|Fr Mark at the main entrance|
Recently I had to make a visit to Ireland to visit a relative who was staying in Drogheda, a town I had never properly visited before. Since I was in the area, I took the opportunity to visit the little Benedictine community at Stamullen, where the prior, Fr Mark Daniel Kirby writes his blog Vultus Christi.
I found the whole operation very appealing.
The house, well out into the lush County Meath countryside, is a very fine late-Georgian building with fine proportions and beautiful ceilings. The Visitation Sisters who were the previous inhabitants hadn't quite appreciated the building in the same way as the Benedictines, for they had installed suspended ceilings to halve the height of some of the rooms (including the entrance hallway) and hide the elegant plasterwork, something which perhaps served to protect it, too. These false ceilings have been removed, and work is carrying on to restore the house and make it fit for purpose as a Benedictine priory.
|Bedroom for visiting priests|
It's a big task, and the community are impressively confident in their plans. Not only is the house being restored and converted, but there is building taking place to create a refuge for priests who need a break or a retreat. Simple en-suite rooms are being constructed, a little apart from the main house, with a small chapel, library and refectory, and even a little hermitage.
You can read the story of how the little community from Tulsa, Oklahoma, came to be County Meath on the Priory's website
. When I first read about this initiative, I was excited, but wondered whether it would work. Classic Benedictinism has never much appealed to the Irish, who have historically preferred the sparer Cistercian variant. That suspended ceiling hiding the elegant plasterwork is a good illustration of the general Irish preference for practicality over beauty. A weekday Mass with Gregorian chant, lasting the best part of an hour, is not calculated to appeal to the Irish. And yet, I gather there are several enquirers about vocations. And the point of a Benedictine house is to perform the opus Dei,
to sing the liturgy, to pray; not primarily to run a parish.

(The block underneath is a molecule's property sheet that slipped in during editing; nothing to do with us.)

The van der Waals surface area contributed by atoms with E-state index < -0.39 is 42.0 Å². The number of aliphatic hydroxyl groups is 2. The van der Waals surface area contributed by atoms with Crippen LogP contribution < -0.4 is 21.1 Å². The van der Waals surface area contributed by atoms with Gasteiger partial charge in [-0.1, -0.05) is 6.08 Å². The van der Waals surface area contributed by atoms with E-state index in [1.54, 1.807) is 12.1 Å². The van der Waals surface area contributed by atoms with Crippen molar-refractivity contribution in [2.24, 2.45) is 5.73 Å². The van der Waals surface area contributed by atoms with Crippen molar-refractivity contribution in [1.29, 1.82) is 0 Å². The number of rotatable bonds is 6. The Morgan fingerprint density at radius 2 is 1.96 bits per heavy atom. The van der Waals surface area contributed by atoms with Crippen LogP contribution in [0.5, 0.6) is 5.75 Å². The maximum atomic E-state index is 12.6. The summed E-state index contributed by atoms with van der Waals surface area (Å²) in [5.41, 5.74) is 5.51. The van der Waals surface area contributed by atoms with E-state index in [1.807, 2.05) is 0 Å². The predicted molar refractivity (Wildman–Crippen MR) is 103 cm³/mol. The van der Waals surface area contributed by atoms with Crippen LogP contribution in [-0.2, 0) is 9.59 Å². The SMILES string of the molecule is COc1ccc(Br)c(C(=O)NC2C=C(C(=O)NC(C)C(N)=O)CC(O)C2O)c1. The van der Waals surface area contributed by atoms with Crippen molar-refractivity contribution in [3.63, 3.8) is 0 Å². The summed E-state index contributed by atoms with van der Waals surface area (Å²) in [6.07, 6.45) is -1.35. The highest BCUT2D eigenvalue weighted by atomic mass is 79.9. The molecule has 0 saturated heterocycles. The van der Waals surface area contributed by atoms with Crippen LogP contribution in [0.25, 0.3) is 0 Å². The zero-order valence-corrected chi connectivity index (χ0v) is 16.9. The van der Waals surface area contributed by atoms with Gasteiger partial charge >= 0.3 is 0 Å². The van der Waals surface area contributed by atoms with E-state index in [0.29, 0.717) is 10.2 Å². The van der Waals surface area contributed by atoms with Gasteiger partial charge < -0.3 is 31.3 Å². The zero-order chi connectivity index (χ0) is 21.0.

|Mass: the Introit|
I assisted at the daily Missa Cantata at Silverstream; it was a very interesting experience. I liked the way the chant was done, neither being slavishly old-school Solesmes nor antiquarian, but nonetheless careful and well-modulated; they are clearly developing their own style. The celebrant himself acted as cantor for the Mass, from the sedilia. Though the Mass was basically Extraordinary Form, the readings were sung facing liturgical West in English (from the English Missal, therefore using the Authorised Version/King James!). Mass having been preceded by Terce, the prayers at the foot of the altar were omitted, but the celebrant began with Aufer a nobis
in a medium voice while setting out the altar as at a low Mass, then returning to the sedilia to intone the Introit. The liturgical aesthetic is not the mediæval Gothicism of the French Benedictines, but rather has a counter-Reformation flavour, using Roman vestments and lace. This fits with their determination to make adoration of the Blessed Sacrament a key element in their spirituality, something not common among Benedictines.
|Fr Mark with Hilda, the monastery dog|
|The Temporary Chapel|
What particularly impressed me was Fr Mark's blithe confidence in God's Providence. The Priory has embarked on some serious building work, and still has to pay for the property itself. A lot of money is needed; for the time being, some important work has had to be halted for lack of an immediate €12.000. But the Prior is not daunted. He is confident that this work is of God, and that God will provide. So, if you can make a contribution, please do so. There is nothing approaching this foundation elsewhere in Ireland, and it has the capability of doing a great deal of good. You can use the 'Donate' button on this page
. Dat Deus incrementum!